also McAlester v. United Air Lines, Inc., 851 F.2d 1249, 1252 (10th Cir. 1988) (issue of
subject matter may be raised sua sponte by the court at any point in the proceedings).
The dismissal is without prejudice. Brereton v. Bountiful City Corp., 434 F.3d 1213,
1218 (10th Cir. 2006).
In the Amended Complaint, Mr. Wideman asserts jurisdiction pursuant to 42
U.S.C. § 1983 and 42 U.S.C. § 8101.1 Mr. Wideman alleges that Defendants violated
his First Amendment Right to free speech, Fourth Amendment property rights, and his
right to receive medical care under the Federal Employees Compensation Act (FECA),
5 U.S.C. § 8101. He alleges that he is a former federal employee who was injured in
the performance of his duty and that Defendant Watson was his “primary Workers
Compensation Doctor.” He contends that Defendant Watson “did nothing to improve
It appears that Mr. Wideman intends to assert jurisdiction pursuant to the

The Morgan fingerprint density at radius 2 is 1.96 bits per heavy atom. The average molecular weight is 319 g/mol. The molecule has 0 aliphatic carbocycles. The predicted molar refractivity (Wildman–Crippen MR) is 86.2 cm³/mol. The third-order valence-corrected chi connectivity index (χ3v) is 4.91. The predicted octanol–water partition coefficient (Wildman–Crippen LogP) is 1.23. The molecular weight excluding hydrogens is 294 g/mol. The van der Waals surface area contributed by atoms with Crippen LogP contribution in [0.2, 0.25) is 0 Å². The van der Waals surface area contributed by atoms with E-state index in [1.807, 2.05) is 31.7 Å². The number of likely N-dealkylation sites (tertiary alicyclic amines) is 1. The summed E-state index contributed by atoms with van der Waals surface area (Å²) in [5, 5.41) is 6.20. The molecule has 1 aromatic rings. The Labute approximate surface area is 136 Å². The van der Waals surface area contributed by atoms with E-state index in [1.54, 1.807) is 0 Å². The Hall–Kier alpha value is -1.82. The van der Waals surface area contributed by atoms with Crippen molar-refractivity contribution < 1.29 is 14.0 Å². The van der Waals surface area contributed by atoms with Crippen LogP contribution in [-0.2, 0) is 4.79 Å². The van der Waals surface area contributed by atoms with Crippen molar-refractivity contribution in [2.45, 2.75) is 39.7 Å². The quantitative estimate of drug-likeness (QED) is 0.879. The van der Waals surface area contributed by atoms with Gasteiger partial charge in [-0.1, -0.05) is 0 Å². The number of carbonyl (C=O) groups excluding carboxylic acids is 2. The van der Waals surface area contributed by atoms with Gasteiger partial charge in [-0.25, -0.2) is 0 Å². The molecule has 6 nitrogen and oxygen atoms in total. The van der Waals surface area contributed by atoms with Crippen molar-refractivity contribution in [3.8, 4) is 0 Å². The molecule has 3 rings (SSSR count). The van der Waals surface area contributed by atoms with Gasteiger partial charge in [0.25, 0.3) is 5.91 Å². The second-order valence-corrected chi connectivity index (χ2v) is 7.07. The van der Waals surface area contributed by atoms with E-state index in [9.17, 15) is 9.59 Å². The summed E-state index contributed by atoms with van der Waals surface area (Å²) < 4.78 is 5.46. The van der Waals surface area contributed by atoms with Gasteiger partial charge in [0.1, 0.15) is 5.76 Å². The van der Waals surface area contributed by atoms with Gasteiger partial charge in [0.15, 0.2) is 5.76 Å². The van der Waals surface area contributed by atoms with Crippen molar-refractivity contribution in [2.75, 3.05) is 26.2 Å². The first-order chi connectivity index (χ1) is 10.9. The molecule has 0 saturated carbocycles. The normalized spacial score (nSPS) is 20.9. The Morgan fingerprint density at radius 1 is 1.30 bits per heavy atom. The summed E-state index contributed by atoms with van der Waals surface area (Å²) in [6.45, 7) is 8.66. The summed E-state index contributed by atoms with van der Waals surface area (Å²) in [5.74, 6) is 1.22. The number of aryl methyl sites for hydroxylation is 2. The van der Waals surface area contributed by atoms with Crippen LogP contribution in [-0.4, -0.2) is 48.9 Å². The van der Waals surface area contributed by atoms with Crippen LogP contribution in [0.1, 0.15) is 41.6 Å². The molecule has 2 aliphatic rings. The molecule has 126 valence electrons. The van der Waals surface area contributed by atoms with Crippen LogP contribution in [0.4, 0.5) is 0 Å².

Federal Employees Compensation Act, 5 U.S.C. § 8101, not 42 U.S.C. § 8101, which is
the statutory provision for Congressional findings and declaration of purpose for the
Neighborhood Reinvestment Corporation.
my condition” and in 2009, caused “me to have a blood clot, that required replacement
of my Right Knee.” He further alleges that Defendant Watson “dropped me as a patient,
claiming I was to [sic] difficult to treat, and has interfered with my right to have
continuous medical by illegally refusing to hand over my medical records for over six
months.” He also alleges that Defendant Watson’s “claim that I was an un-treatable
patient is a violation of my 1st Amendment Right to Free Speech.” Mr. Wideman finally
alleges that Defendants have “illegally confiscated” his medical records, which is a
violation of his Fourth Amendment property rights.
Mr. Wideman’s conclusory allegations that his First and Fourth Amendment
constitutional rights have been violated do not provide a basis for subject matter
jurisdiction. Merely making vague and conclusory allegations that his federal